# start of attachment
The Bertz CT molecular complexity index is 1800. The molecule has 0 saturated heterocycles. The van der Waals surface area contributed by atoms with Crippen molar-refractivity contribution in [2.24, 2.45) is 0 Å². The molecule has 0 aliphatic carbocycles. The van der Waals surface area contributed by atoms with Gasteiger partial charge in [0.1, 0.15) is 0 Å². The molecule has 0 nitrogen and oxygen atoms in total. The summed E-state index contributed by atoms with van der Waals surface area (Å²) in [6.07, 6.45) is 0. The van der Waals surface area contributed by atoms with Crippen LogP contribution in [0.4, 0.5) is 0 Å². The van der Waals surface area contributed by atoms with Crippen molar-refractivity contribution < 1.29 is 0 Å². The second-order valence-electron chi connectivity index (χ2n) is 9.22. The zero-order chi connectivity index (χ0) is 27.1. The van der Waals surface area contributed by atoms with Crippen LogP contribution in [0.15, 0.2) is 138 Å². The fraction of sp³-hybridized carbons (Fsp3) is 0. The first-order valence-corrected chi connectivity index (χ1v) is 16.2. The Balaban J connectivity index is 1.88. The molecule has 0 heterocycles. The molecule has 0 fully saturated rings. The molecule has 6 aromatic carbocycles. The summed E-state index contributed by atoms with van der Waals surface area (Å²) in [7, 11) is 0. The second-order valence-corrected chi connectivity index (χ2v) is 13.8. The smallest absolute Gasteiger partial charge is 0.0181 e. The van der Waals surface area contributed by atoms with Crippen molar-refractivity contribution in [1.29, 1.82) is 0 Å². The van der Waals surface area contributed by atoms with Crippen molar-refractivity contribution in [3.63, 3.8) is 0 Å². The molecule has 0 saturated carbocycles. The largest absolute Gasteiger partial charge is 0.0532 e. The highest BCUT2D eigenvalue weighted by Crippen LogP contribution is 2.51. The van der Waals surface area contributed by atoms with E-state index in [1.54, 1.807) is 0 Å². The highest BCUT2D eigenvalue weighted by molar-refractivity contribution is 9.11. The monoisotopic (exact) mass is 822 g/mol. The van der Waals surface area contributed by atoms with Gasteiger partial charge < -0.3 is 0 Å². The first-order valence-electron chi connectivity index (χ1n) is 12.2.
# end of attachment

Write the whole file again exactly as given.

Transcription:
The Bertz CT molecular complexity index is 1800. The molecule has 0 saturated heterocycles. The van der Waals surface area contributed by atoms with Crippen molar-refractivity contribution in [2.24, 2.45) is 0 Å². The molecule has 0 aliphatic carbocycles. The van der Waals surface area contributed by atoms with Gasteiger partial charge in [0.1, 0.15) is 0 Å². The molecule has 0 nitrogen and oxygen atoms in total. The summed E-state index contributed by atoms with van der Waals surface area (Å²) in [6.07, 6.45) is 0. The van der Waals surface area contributed by atoms with Crippen LogP contribution in [0.4, 0.5) is 0 Å². The van der Waals surface area contributed by atoms with Crippen molar-refractivity contribution < 1.29 is 0 Å². The second-order valence-electron chi connectivity index (χ2n) is 9.22. The zero-order chi connectivity index (χ0) is 27.1. The van der Waals surface area contributed by atoms with Crippen LogP contribution in [0.15, 0.2) is 138 Å². The fraction of sp³-hybridized carbons (Fsp3) is 0. The first-order valence-corrected chi connectivity index (χ1v) is 16.2. The Balaban J connectivity index is 1.88. The molecule has 0 heterocycles. The molecule has 0 fully saturated rings. The molecule has 6 aromatic carbocycles. The summed E-state index contributed by atoms with van der Waals surface area (Å²) in [7, 11) is 0. The second-order valence-corrected chi connectivity index (χ2v) is 13.8. The smallest absolute Gasteiger partial charge is 0.0181 e. The van der Waals surface area contributed by atoms with Crippen molar-refractivity contribution in [1.29, 1.82) is 0 Å². The van der Waals surface area contributed by atoms with Crippen molar-refractivity contribution in [3.63, 3.8) is 0 Å². The molecule has 0 saturated carbocycles. The largest absolute Gasteiger partial charge is 0.0532 e. The highest BCUT2D eigenvalue weighted by Crippen LogP contribution is 2.51. The van der Waals surface area contributed by atoms with E-state index in [1.54, 1.807) is 0 Å². The highest BCUT2D eigenvalue weighted by molar-refractivity contribution is 9.11. The monoisotopic (exact) mass is 822 g/mol. The van der Waals surface area contributed by atoms with Gasteiger partial charge < -0.3 is 0 Å². The first-order valence-electron chi connectivity index (χ1n) is 12.2.